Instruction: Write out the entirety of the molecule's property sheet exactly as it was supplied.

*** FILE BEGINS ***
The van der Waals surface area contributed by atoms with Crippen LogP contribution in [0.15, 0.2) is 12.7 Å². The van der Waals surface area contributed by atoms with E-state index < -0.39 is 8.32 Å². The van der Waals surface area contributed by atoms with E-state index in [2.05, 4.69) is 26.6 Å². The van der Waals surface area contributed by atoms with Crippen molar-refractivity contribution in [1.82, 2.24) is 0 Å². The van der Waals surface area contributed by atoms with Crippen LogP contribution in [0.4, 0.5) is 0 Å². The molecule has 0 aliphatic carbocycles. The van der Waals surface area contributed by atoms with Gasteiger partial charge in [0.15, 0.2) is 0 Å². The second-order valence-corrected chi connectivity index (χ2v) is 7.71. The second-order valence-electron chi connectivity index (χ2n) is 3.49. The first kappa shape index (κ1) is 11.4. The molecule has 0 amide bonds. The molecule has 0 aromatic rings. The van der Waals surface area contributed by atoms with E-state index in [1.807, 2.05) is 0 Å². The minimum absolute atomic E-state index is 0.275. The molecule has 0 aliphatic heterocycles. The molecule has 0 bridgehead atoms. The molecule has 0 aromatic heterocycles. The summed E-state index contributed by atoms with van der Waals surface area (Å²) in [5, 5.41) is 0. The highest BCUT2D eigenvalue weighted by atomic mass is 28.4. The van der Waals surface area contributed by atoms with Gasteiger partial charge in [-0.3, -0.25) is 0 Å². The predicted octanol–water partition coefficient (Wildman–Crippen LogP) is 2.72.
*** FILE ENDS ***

The van der Waals surface area contributed by atoms with Crippen LogP contribution in [0.15, 0.2) is 12.7 Å². The van der Waals surface area contributed by atoms with E-state index < -0.39 is 8.32 Å². The van der Waals surface area contributed by atoms with E-state index in [2.05, 4.69) is 26.6 Å². The van der Waals surface area contributed by atoms with Crippen molar-refractivity contribution in [1.82, 2.24) is 0 Å². The van der Waals surface area contributed by atoms with Crippen LogP contribution in [0.4, 0.5) is 0 Å². The molecule has 0 aliphatic carbocycles. The van der Waals surface area contributed by atoms with Gasteiger partial charge in [0.15, 0.2) is 0 Å². The second-order valence-corrected chi connectivity index (χ2v) is 7.71. The second-order valence-electron chi connectivity index (χ2n) is 3.49. The first kappa shape index (κ1) is 11.4. The molecule has 0 amide bonds. The molecule has 0 aromatic rings. The van der Waals surface area contributed by atoms with E-state index in [1.807, 2.05) is 0 Å². The minimum absolute atomic E-state index is 0.275. The molecule has 0 aliphatic heterocycles. The molecule has 0 bridgehead atoms. The molecule has 0 aromatic heterocycles. The summed E-state index contributed by atoms with van der Waals surface area (Å²) in [5, 5.41) is 0. The highest BCUT2D eigenvalue weighted by atomic mass is 28.4. The van der Waals surface area contributed by atoms with Gasteiger partial charge in [-0.3, -0.25) is 0 Å². The predicted octanol–water partition coefficient (Wildman–Crippen LogP) is 2.72.